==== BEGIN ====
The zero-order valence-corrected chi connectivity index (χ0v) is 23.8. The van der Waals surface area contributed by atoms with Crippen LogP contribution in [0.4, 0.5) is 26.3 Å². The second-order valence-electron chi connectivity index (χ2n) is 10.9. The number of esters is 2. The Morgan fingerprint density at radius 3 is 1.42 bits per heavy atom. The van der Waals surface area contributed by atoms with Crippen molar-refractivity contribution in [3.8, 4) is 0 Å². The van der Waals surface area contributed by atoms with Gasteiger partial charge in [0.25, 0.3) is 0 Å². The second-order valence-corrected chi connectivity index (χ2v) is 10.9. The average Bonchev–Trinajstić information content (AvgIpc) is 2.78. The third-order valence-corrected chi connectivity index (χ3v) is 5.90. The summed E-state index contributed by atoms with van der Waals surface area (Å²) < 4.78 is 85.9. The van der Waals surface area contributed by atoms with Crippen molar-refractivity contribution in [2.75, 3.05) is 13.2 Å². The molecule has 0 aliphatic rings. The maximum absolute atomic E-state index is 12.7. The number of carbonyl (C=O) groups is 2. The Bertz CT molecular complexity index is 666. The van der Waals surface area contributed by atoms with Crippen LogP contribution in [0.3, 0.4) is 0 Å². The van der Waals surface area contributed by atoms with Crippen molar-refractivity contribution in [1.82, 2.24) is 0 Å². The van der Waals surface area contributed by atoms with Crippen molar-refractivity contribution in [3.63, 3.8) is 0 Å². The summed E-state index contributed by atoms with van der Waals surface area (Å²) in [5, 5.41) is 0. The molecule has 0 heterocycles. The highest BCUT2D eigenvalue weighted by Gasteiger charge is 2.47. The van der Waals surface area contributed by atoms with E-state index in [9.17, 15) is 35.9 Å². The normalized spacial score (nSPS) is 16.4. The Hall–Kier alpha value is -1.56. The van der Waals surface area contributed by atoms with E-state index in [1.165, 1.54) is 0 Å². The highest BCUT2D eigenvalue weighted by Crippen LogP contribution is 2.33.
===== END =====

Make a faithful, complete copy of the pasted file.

The zero-order valence-corrected chi connectivity index (χ0v) is 23.8. The van der Waals surface area contributed by atoms with Crippen LogP contribution in [0.4, 0.5) is 26.3 Å². The second-order valence-electron chi connectivity index (χ2n) is 10.9. The number of esters is 2. The Morgan fingerprint density at radius 3 is 1.42 bits per heavy atom. The van der Waals surface area contributed by atoms with Crippen molar-refractivity contribution in [3.8, 4) is 0 Å². The van der Waals surface area contributed by atoms with Gasteiger partial charge in [0.25, 0.3) is 0 Å². The second-order valence-corrected chi connectivity index (χ2v) is 10.9. The average Bonchev–Trinajstić information content (AvgIpc) is 2.78. The third-order valence-corrected chi connectivity index (χ3v) is 5.90. The summed E-state index contributed by atoms with van der Waals surface area (Å²) < 4.78 is 85.9. The van der Waals surface area contributed by atoms with Crippen molar-refractivity contribution in [2.75, 3.05) is 13.2 Å². The molecule has 0 aliphatic rings. The maximum absolute atomic E-state index is 12.7. The number of carbonyl (C=O) groups is 2. The Bertz CT molecular complexity index is 666. The van der Waals surface area contributed by atoms with Crippen LogP contribution in [0.3, 0.4) is 0 Å². The van der Waals surface area contributed by atoms with Crippen molar-refractivity contribution in [1.82, 2.24) is 0 Å². The van der Waals surface area contributed by atoms with Crippen molar-refractivity contribution in [3.63, 3.8) is 0 Å². The summed E-state index contributed by atoms with van der Waals surface area (Å²) in [5, 5.41) is 0. The molecule has 0 heterocycles. The highest BCUT2D eigenvalue weighted by Gasteiger charge is 2.47. The van der Waals surface area contributed by atoms with E-state index in [9.17, 15) is 35.9 Å². The normalized spacial score (nSPS) is 16.4. The Hall–Kier alpha value is -1.56. The van der Waals surface area contributed by atoms with E-state index in [1.165, 1.54) is 0 Å². The highest BCUT2D eigenvalue weighted by Crippen LogP contribution is 2.33.